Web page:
- By investing just 19 percent, every school in America could get, on average, half a million dollars for Title I support to help students from low-income families.
- By investing just 28 percent, the government could boost the maximum Pell Grant award so that it would cover half the average cost of a public college.
- By investing just 14 percent, the federal government could finally meet its unfulfilled promise to provide 40 percent of the cost of educating students with disabilities. Right now states are picking up where the federal government fall shorts of its obligation. With the revenue from corporate tax loopholes, each school district in America could save $1.5 million, freeing up local dollars for resources students need.
We have attached for your information a series of charts outlining the impact that closing corporate tax loopholes would have on funding for critical education services.
Ensuring all of our children a quality education should be a top priority in the budget. Particularly in these troubling economic times, investing in education makes both good fiscal sense and good public policy. Funding targeted to quality public schools will see the greatest return on taxpayer money and will strengthen the entire economy. To this end, we were very pleased that President Obama made education a top priority by slating it for the largest percentage increase of any discretionary funding area in his budget proposal.
NEA supports the President’s proposed overall increase (+2.5%) for education in his budget. His plan demonstrates the belief that a country that makes education a priority is bound for economic success. This prioritization of education funding is critical to ensure that every student in America, regardless of where and in what circumstances he or she lives, has the tools and resources necessary to succeed. We call on Congress to provide at least this level of increase for education, including increases for Title I state grants, IDEA special education, School Improvement Grants, English Language Learners, and Rural Education.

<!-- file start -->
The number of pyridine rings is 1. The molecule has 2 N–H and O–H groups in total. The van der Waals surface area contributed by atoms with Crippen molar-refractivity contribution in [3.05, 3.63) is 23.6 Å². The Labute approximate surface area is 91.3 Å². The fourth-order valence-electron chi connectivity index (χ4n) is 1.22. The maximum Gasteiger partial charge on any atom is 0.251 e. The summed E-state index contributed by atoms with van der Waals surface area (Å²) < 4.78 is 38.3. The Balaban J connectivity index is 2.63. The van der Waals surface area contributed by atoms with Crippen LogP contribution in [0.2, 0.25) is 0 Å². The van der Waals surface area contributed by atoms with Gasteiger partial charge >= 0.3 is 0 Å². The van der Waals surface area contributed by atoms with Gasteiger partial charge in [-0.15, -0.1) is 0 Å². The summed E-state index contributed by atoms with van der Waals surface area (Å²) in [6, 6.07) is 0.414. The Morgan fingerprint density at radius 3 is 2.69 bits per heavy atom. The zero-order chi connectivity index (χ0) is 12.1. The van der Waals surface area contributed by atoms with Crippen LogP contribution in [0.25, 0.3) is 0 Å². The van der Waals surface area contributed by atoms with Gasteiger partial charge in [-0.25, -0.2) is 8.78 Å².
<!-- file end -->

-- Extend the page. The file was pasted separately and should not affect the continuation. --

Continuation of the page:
We also support the President’s focus on making it easier for students to afford postsecondary education, increasing the number of students who complete their degree, and investing more in job training. Of particular note is an $8 billion investment in community colleges to improve access to job training. The President also calls for a one-year moratorium on the doubling of student loan interest rates (from 3.4 to 6.8%) scheduled for this summer and provides the necessary resources to sustain the maximum Pell Grant award of $5,635 through the 2014-15 award year.
We also strongly support the President’s call for investing in jobs, including $30 billion to modernize at least 35,000 schools and $25 billion to help states and localities retain and hire teachers, education support professionals, and first responders. These investments are critical to ensure economic recovery and future vitality.
Thank you for your consideration of our views on these important issues.
Director, Center for Advocacy
Director of Government Relations